Houston multi-instrumentalist Matt Kidd, who writes pastoral, deeply felt compositions as Slow Meadow, returns with the new LP Costero. The 10-song effort is Kidd's second as Slow Meadow, arriving two years after his debut. Costero, Spanish for "coastal," is a spare and wistful collection of sketches for piano and string quartet – yet it's also immutably lush. This is largely due to the crater-deep wells of feeling Kidd draws from a small roster of players, but the composer's skill with programming embellishments also augurs a sense of spaciousness and wonder. Satie and Debussy alight on the mind as, say, "Ships Along the Harbor," "Borderland Sorrows," and "Lamellophone and the Gulf of Mexico" issue their felt, poignant tidings. One also hears in Kidd's soft focus motifs connections to contemporary minimalists such as Rachel's, Balmorhea, Goldmund, or Berlin's Nils Frahm.
Kidd's 2015 debut utilized a similar palette, except its mellifluous, textured sheen more readily evoked traditional guitar- and piano-centered ambient music. Stars of the Lid and Benoît Pioulard came to mind, as were gorgeous, bare bones scores by Coen Brothers-favorite Carter Burwell. Squint your eyes when listening to Costero, however, and you're just as likely to set aloft in a smoky, blue-souled, war-torn parlor of 19th-century vintage as you are anywhere in 21st century America. The record is far more "classic" in that sense, blurring our sense of era and location: The Romantics of Chopin's Paris would've liked Costero's tiny majesties as much as the heavy-minded aesthetes of today's self-serious experimental music scenes. Still, the record does have a loose geographic fixation. Kidd tracked a pristine string quartet at Sonic Ranch, a palatial Texas studio on the border of the Rio Grande and Mexico. Among others, the 2300-acre complex has also been utilized for records by Beach House, Swans, and Explosions in the Sky. And Costero's song titles – many of which are in Spanish, nodding to the influence of Kidd's bilingual Houston, his Puerto Rican grandfather, and the influence on Kidd of myriad Latin American musicians – evoke in both word and feeling images of the Southwest.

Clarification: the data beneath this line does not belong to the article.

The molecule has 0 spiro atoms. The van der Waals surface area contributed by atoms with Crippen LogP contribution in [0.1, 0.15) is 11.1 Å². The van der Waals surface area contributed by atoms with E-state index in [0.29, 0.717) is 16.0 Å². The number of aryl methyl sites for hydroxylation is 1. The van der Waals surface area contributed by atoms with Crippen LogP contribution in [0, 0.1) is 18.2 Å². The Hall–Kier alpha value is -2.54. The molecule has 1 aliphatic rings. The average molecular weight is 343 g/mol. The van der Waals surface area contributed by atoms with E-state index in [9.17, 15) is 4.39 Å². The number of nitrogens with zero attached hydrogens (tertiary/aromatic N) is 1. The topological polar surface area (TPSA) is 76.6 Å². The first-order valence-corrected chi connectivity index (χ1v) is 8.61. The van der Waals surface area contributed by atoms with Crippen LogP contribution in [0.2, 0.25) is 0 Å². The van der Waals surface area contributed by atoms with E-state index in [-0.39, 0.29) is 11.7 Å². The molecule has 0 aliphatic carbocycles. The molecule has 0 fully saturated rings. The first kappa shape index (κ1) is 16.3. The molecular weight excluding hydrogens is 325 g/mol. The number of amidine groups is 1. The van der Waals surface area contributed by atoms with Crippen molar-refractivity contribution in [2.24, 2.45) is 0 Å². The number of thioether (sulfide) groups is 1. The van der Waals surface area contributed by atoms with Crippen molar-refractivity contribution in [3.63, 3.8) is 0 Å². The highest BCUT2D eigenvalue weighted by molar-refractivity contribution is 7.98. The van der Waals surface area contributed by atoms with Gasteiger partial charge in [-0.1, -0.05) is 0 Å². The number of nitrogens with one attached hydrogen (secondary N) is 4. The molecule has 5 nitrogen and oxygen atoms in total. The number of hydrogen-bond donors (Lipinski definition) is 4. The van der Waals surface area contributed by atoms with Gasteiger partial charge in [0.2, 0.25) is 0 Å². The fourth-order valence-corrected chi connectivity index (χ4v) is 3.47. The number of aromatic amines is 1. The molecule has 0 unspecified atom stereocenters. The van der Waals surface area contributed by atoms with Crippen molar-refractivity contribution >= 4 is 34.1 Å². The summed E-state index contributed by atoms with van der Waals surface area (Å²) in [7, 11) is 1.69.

"Brazos Fantasmas," for instance, refers to the mighty Brazos River, an iconic body of water that slithers through east and west Texas and which has served a mythic function since early Spanish settlers coined it Rio de los Brazos de Dios, or "The River of the Arms of God." The final track, "Palo Valodor," refers to an ancient ritual that takes place at Mexico's Teotihuacan pyramids and other historic locations in Latin America. By chance, Kidd witnessed the Danza de los Voladores at the pyramids in 2016, and the twinkling flute sounds we hear at the end of Costero were sourced from that moment: A separate culture recalling a long gone civilization, yet mirroring a universal searching and celebration of the unknown. Then, In Kidd's native tongue, there's "Hurricane" and "Lamellophone and the Gulf of Mexico," evoking a retinue of coastal images and metaphors, as well as specific memories and methods of remembering in Kidd. As philosophical concerns, Costero, Slow Meadow, and Kidd's litany of singles often wrestle with disillusion, with breaking from distorted ways of perceiving that which one might have once held most dear.
These 10 songs – wordless, sighing, hopeful – will inevitably create their own meaning for listeners, outside that which stuck with Kidd over the past two years. They're meditations on the smear of inner feeling, the magnificent and tortured ways in which our bodies and minds interact in a dance that's both heartbreakingly limited and wondrously limitless. They are earthy, noiseless, focused gestures for a world that's suffocating from the lack of them. Costero was produced, arranged, and mixed by Matt Kidd, with additional production help from Hammock. Maxine Kuo and Joanna Becker played violin; Yvonne Smith played viola; and Aimee Norris played cello. (Cello on "Palo Volador" was performed by Katie Ferrell.) Jay Snider contributed drums to "Cielo Rojo." Costero was mastered by James Plotkin.